Context: When most organizations think of file/data management, they tend to think in terms of individual files or dashboards. But this overlooks the fact that reading an old project document or viewing one metric outside of its larger context can sometimes lead people to the wrong conclusions. For instance, a team member might search for information on a country’s pharmaceutical market and find a whitepaper describing a shortage of antibiotics in the country five years ago, but not realize that the whitepaper was uploaded as research for a study explaining why the market was subsequently flooded with cheap drugs.
While you can say that people should know better and do their due diligence, we’ve all been in situations where we needed a fast answer and ended up working with faulty information. And the good news is there are several ways organizations can provide context along with the files and data.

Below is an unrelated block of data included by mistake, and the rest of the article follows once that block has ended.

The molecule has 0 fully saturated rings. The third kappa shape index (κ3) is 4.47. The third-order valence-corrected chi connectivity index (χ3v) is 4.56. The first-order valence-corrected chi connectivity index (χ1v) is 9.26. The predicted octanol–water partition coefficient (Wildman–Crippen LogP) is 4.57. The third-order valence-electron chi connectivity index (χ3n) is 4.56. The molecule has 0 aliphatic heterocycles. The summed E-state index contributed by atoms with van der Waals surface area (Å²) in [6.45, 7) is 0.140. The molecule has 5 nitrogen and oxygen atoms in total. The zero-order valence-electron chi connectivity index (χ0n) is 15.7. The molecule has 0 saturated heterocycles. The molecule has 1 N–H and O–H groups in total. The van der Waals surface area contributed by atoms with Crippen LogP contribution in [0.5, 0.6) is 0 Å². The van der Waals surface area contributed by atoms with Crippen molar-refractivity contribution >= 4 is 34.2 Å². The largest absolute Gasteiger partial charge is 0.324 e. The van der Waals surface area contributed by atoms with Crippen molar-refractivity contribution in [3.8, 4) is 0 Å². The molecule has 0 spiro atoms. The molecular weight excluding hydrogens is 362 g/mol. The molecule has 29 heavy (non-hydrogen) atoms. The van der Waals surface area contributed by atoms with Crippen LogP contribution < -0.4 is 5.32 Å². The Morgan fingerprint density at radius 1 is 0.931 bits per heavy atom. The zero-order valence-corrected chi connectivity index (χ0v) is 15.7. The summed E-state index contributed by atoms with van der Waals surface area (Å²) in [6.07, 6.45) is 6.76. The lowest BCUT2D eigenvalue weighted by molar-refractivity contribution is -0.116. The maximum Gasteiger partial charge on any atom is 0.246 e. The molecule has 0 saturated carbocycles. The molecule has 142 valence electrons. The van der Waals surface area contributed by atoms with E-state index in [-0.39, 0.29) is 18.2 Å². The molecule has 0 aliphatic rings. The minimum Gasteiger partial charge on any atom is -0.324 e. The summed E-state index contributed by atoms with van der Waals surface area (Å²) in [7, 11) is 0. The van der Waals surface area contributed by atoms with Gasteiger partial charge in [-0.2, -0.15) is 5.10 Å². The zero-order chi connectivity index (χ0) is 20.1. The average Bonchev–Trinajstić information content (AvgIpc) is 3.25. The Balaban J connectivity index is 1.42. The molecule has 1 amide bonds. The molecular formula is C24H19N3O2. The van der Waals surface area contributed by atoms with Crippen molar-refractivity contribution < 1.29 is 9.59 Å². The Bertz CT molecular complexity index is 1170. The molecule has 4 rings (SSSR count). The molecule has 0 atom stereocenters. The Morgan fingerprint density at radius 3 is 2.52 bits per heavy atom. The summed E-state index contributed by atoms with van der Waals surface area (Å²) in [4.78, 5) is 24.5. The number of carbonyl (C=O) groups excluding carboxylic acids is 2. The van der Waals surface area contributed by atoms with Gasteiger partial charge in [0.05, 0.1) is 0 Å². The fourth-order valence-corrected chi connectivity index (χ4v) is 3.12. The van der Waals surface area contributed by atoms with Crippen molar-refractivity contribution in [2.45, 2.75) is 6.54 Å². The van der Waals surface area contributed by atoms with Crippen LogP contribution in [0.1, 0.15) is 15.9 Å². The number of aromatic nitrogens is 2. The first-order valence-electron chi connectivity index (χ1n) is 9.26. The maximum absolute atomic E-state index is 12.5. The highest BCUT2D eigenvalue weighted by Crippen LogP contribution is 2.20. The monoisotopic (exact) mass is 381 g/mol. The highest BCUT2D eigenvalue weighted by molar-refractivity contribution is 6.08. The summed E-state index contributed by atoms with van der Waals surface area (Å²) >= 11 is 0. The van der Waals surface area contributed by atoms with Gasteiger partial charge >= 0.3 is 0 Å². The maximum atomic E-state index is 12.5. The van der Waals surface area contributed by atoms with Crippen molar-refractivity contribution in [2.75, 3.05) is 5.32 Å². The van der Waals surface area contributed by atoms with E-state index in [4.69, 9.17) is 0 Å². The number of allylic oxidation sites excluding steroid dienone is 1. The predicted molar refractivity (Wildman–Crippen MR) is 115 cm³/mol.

In SharePoint, you can use Document Sets to keep related assets together. Document sets are collections of files that behave like folders in some respects, but can be tagged, moved around and used in automated workflows just like files. You can also create a custom “welcome” page for a document set providing more information about its contents. While it takes a bit of tedious setup to make document sets available as a content type, it’s usually worth the effort.
Another strategy to provide context in SharePoint is to not rely on search alone and let users find items by navigating to topic-specific pages or sites. While this creates a risk of fragmentation or duplication, you can keep things orderly by creating a single, shared document library then embedding filtered views of it on different pages and sites. So, for example, you might have a library with information on different types of investments, but provide a page with a filtered view of the main library, showing only items tagged “Real Estate”.